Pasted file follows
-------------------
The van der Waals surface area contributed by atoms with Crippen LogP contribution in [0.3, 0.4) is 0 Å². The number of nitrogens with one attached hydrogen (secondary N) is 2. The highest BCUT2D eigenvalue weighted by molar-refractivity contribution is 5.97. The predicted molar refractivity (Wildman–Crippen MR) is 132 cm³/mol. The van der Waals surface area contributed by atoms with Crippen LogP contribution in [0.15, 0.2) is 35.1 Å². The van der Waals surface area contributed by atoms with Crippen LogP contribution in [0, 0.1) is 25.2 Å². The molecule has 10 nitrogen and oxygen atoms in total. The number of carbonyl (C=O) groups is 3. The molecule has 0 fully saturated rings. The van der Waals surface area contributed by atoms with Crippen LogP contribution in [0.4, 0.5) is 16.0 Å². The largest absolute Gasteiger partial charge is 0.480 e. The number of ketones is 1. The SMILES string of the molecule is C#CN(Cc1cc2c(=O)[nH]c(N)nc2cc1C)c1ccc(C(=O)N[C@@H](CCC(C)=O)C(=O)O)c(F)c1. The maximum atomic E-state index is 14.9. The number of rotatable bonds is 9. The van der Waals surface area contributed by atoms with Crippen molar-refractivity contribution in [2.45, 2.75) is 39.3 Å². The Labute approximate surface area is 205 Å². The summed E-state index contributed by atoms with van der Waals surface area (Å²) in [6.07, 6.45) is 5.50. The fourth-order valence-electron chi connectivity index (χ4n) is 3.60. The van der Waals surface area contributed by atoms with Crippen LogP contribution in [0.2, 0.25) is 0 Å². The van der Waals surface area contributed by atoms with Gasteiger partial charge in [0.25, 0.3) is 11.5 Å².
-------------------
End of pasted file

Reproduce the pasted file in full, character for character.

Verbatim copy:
The van der Waals surface area contributed by atoms with Crippen LogP contribution in [0.3, 0.4) is 0 Å². The number of nitrogens with one attached hydrogen (secondary N) is 2. The highest BCUT2D eigenvalue weighted by molar-refractivity contribution is 5.97. The predicted molar refractivity (Wildman–Crippen MR) is 132 cm³/mol. The van der Waals surface area contributed by atoms with Crippen LogP contribution in [0.15, 0.2) is 35.1 Å². The van der Waals surface area contributed by atoms with Crippen LogP contribution in [0, 0.1) is 25.2 Å². The molecule has 10 nitrogen and oxygen atoms in total. The number of carbonyl (C=O) groups is 3. The molecule has 0 fully saturated rings. The van der Waals surface area contributed by atoms with Crippen LogP contribution in [0.4, 0.5) is 16.0 Å². The largest absolute Gasteiger partial charge is 0.480 e. The number of ketones is 1. The SMILES string of the molecule is C#CN(Cc1cc2c(=O)[nH]c(N)nc2cc1C)c1ccc(C(=O)N[C@@H](CCC(C)=O)C(=O)O)c(F)c1. The maximum atomic E-state index is 14.9. The number of rotatable bonds is 9. The van der Waals surface area contributed by atoms with Crippen molar-refractivity contribution in [2.45, 2.75) is 39.3 Å². The Labute approximate surface area is 205 Å². The summed E-state index contributed by atoms with van der Waals surface area (Å²) in [6.07, 6.45) is 5.50. The fourth-order valence-electron chi connectivity index (χ4n) is 3.60. The van der Waals surface area contributed by atoms with Crippen LogP contribution in [0.2, 0.25) is 0 Å². The van der Waals surface area contributed by atoms with Gasteiger partial charge in [0.25, 0.3) is 11.5 Å².